Chicken Tractors and Worm Cans
I hate having to throw anything away. I recycle everything that is allowable in the co-mingling recycling bin and save up anything else that can be dropped off at a convenient location. I try to buy only what my family will use, but inevitably food spoils and must be discarded. I feel not so wasteful when I feed kitchen scraps to my chickens or my worms.
A “chicken tractor” is a portable chicken coop, designed to put chickens to work weeding and fertilizing areas of your garden. The best part is you get fresh eggs (and meat, if desired)—no roosters needed! Hens are easy to care for; they can be given food scraps such as stale bread and cereals, vegetables and fruits (they won’t eat rinds); they eat cheese too; and recycle eggshells! You should buy “layer crumble (or pellet)” for supplemental feed. And of course, make sure they have fresh water. The disadvantage of having chickens is that they are messy; like all birds, they poop everywhere. If you don’t want poopy eggs, you need to clean out nest boxes frequently and put in fresh bedding. Animal manure attracts flies; moving the chickens frequently reduces manure build up. After you move your chicken tractor the area can be tilled, raked out and prepared for planting. Chickens don’t discriminate between weeds and your prize plants—so keep them away from plants you don’t want eaten or the soil scratched up around. Your chicken tractor also needs to be predator proof. I never know for sure what gets our chickens at night— a chicken can be dragged through a hole as small as a softball and all that’s left the next day are some feathers! You may think a pastoral scene of wandering chickens would be picturesque, but unpenned chickens aren’t safe and are likely to eat or tear up your garden plants.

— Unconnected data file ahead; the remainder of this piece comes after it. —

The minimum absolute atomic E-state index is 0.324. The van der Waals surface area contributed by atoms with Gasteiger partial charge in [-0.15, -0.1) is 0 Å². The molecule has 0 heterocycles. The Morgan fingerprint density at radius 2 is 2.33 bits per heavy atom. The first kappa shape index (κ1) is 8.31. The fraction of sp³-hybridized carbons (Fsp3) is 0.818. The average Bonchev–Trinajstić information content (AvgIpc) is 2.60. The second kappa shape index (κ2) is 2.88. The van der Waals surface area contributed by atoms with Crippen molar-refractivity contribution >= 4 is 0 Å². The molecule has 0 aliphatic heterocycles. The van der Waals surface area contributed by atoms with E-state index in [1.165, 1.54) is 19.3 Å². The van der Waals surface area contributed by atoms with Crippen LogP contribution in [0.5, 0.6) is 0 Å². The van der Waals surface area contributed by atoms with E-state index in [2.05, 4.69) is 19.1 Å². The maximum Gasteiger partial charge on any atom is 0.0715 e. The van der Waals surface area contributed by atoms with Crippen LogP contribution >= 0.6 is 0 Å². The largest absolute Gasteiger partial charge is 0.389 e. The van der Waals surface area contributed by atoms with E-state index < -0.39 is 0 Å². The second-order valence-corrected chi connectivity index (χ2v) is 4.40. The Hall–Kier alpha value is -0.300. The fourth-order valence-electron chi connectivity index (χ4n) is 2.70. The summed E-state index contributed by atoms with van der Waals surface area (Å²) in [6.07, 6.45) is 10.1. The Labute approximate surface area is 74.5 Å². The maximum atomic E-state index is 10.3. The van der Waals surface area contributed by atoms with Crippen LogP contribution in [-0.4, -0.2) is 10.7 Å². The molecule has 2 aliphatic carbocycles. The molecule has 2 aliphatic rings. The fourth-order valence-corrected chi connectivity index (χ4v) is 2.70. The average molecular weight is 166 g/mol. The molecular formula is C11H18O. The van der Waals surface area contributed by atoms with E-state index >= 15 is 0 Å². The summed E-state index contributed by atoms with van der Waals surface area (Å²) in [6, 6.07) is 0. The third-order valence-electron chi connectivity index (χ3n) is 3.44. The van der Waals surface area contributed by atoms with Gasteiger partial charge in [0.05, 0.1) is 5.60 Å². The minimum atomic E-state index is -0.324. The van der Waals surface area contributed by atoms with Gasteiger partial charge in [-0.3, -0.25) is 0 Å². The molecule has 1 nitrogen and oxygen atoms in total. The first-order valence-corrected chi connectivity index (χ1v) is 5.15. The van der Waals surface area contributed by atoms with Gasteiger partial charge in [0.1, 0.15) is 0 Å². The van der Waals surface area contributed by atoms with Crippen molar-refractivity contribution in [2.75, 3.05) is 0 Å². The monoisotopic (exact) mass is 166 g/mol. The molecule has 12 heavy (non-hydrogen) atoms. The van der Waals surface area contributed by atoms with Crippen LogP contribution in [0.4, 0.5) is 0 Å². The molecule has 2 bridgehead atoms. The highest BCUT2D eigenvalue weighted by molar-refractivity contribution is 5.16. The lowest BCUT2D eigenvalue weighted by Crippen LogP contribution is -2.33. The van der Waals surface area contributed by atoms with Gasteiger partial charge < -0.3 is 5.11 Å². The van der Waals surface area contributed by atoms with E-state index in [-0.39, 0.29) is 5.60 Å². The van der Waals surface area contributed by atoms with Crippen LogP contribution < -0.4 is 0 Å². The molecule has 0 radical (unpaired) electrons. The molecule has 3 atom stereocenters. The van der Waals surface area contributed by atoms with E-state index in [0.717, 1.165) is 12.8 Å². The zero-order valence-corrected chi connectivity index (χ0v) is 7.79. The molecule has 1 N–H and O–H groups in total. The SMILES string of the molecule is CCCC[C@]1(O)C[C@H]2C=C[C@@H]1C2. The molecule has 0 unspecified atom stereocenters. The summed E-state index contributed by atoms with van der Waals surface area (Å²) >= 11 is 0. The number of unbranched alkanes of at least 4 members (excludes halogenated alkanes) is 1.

I inherited a “Can-o-Worms” worm composter from a neighbor. The Can-o-Worms is convenient because you can separate the finished, older compost more easily and drain away the “compost tea” (which can be used to water plants). To be a successful worm wrangler, you just need to make sure you don’t layer in the food scraps too thickly. You need to maintain the right balance of moisture and aeration. Worms can be purchased, or get them from a friend or a local organization. Start by placing worms in a bed of compost (or coconut fiber). Add a layer of food scraps and cover with moistened, shredded (non-colored) newspaper (or fallen leaves). Continue layering food scraps and newspaper in the following days and weeks until layer is full; then start again in the next section allowing worms to migrate up from the older section to the new. Worms love vegetable scraps and fruit rinds — especially melons! I like the fragrance of orange peels. Almost any plant product can be put into a worm bin: coffee grounds, tea bags, dryer lint (from natural fibers), sunflower and nut shells. . . as long as you don’t load up too much green or wet material and woody material is small. Leftover tomato, melon and other seeds often sprout in soil made from worm compost. The biggest drawback is that annoying fruit flies are attracted to the bin.
Between my chickens and my worms the only kitchen scraps that I throw out are: 1) meat and fish bones and scraps; 2) some dairy products; and 3) fats and grease. (I even use old cooking oil for making laundry soap —or my husband uses it instead of diesel!).
(This article was first published in the Peninsula Gateway on February 10, 2010.)